This sweet book by Faith Erin Hicks was a delight to read. A slow, but enjoyable read.
Miriam’s family should be rich. After all, her grandfather was the co-creator of smash-hit comics series The TomorrowMen. But he sold his rights to the series to his co-creator in the 1960s for practically nothing, and now that’s what Miriam has: practically nothing. And practically nothing to look forward to either-how can she afford college when her family can barely keep a roof above their heads? As if she didn’t have enough to worry about, Miriam’s life gets much more complicated when a cute boy shows up in town . . . and turns out to be the grandson of the man who defrauded Miriam’s grandfather, and heir to the TomorrowMen fortune.
In her endearing debut novel, cartoonist Faith Erin Hicks pens a sensitive and funny Romeo and Juliet tale about modern romance, geek royalty, and what it takes to heal the long-festering scars of the past (Spoiler Alert: love).
I loved the book because of the small town atmosphere and the people in it. I loved it because anyone from a small town, yearning to leave it someday would get it. I loved it because it had equal parts of “first world problems” of Weldon and small town girl Miriam. I loved how eccentric Miriam’s parents were.
There’s a slow-burn romance and few other sub-plots that formed the story. Like how comic book industry is slowly concentrating on movies and comic books/writers are not as popular as the movies in itself. The gentrification of your friendly neighbourhood, the struggle to get funding for college and a little bit of bullying.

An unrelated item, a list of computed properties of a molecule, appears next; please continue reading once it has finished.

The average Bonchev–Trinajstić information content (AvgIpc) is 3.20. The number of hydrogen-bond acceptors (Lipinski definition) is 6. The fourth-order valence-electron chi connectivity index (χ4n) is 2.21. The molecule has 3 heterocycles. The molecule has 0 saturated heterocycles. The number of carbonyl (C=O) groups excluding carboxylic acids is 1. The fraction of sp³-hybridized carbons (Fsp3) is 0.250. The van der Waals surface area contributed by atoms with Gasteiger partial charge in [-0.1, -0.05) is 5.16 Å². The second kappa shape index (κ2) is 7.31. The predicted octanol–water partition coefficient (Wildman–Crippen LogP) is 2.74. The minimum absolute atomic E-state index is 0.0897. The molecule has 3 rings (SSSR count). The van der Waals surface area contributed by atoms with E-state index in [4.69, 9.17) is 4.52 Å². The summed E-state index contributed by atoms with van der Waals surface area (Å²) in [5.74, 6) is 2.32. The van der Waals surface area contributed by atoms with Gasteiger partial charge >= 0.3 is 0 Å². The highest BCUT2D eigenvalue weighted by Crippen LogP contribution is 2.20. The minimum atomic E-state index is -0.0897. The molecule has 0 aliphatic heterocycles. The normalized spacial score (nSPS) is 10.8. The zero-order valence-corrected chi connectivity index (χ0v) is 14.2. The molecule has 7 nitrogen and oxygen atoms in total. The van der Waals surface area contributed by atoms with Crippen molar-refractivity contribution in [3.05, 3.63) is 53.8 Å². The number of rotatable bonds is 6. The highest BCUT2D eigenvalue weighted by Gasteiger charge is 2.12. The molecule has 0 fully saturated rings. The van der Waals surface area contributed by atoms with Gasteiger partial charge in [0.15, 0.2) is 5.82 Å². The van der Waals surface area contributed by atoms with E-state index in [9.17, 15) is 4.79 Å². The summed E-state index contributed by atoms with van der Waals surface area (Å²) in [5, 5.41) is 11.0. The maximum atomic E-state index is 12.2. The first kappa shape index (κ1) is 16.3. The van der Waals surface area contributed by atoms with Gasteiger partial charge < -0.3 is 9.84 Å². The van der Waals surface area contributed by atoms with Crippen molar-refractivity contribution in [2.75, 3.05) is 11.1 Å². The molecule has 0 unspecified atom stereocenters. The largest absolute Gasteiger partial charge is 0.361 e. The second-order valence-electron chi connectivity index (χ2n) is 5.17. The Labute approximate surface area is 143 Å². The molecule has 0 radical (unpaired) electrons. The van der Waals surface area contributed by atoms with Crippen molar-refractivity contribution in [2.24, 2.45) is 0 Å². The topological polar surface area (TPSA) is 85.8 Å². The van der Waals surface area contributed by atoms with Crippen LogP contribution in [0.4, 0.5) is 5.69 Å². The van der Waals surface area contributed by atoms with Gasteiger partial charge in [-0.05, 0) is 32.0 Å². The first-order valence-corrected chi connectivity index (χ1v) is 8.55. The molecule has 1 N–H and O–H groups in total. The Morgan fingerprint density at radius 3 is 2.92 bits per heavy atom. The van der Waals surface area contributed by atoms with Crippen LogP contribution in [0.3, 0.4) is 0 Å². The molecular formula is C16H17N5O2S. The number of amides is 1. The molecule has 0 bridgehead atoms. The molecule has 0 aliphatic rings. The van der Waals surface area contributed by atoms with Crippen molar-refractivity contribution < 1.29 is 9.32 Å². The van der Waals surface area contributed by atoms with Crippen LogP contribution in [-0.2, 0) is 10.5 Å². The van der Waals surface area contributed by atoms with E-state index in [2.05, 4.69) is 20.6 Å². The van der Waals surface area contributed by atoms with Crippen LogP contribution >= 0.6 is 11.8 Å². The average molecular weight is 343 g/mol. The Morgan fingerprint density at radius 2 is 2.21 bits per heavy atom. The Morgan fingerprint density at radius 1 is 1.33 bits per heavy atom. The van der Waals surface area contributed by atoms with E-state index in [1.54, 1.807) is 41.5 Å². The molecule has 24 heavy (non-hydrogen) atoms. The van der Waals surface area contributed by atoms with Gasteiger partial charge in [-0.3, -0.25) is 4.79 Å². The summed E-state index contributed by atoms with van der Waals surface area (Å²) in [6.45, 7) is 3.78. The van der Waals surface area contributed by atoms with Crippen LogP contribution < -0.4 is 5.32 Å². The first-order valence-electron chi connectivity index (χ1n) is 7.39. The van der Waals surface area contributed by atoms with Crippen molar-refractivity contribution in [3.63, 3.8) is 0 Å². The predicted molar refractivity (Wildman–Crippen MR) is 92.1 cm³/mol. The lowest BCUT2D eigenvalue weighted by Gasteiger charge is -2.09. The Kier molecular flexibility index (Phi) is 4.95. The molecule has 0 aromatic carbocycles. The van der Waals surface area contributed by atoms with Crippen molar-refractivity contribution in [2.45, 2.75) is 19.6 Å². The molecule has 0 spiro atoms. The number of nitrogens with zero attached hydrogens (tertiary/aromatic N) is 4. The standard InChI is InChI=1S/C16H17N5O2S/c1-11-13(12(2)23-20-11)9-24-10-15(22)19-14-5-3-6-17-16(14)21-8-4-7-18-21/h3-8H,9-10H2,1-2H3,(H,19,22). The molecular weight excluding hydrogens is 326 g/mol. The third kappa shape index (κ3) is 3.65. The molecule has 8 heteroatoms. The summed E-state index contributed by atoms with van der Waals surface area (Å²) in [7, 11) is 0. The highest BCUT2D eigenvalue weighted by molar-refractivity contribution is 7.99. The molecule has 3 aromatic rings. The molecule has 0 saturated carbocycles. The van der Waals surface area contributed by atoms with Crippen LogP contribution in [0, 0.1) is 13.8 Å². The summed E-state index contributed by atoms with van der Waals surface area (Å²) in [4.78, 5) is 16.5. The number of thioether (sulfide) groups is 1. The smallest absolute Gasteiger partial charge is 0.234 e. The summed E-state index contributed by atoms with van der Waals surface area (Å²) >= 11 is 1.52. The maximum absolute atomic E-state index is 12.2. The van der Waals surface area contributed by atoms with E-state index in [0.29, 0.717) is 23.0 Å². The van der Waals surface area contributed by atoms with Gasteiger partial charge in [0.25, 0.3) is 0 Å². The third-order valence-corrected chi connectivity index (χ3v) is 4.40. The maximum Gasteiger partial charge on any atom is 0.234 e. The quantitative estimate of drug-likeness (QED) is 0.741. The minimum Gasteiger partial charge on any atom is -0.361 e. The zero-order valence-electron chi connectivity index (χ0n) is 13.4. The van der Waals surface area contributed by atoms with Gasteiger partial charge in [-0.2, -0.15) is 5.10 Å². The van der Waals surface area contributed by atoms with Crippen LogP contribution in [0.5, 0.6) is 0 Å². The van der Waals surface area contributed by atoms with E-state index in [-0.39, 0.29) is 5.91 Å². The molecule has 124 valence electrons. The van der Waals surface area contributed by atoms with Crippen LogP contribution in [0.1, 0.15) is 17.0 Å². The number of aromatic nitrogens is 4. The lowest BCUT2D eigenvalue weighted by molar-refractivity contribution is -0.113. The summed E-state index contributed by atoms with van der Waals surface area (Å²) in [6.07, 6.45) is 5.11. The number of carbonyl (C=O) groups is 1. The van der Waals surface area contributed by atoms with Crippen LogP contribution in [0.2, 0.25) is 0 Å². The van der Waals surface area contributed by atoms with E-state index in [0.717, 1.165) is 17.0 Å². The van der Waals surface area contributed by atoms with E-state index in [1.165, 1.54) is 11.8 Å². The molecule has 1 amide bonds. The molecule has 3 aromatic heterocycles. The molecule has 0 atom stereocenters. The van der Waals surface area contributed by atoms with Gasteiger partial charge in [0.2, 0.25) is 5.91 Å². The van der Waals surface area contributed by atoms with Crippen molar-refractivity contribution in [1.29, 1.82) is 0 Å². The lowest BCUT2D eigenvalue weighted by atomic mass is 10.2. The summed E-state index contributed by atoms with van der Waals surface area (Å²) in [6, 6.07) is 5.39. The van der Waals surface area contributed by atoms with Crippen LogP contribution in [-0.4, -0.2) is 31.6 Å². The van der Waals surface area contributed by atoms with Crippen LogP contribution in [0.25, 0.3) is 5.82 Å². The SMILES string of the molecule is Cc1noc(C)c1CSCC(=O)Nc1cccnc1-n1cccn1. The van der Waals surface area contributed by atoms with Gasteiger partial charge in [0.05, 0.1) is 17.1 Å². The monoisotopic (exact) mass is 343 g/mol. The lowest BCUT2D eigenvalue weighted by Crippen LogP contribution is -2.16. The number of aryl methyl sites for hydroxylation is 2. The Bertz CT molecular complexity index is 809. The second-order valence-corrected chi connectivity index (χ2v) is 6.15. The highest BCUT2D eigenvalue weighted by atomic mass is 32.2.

Weldon and Miriam’s relationship evolves throughout the book and it was cute not totally insta love. Among all the characters I liked Weldon the most. He understands the part played by his family in the war over the TomorrowMen Comics and struggles to impress Miriam who is so much discontented with how things turned out for her family. Miriam just seemed a little pessimistic (even for me) but we need flawed characters not perfectionists!
The plot mentions rivalry between two families for generations and gives you “Romeo-Juliet” vibes at times but I expected more of the actual rivalry and the star-crossed lovers thing. It was weakly explored and that was a definite minus. And I wanted at least few comic panels (like in Save the Date by Morgan Matson) But overall the book was maple syrup sweet and heartwarming. You just have to keep in mind the book is targeted for YA Audience.
I rated a 4 out of 5 stars!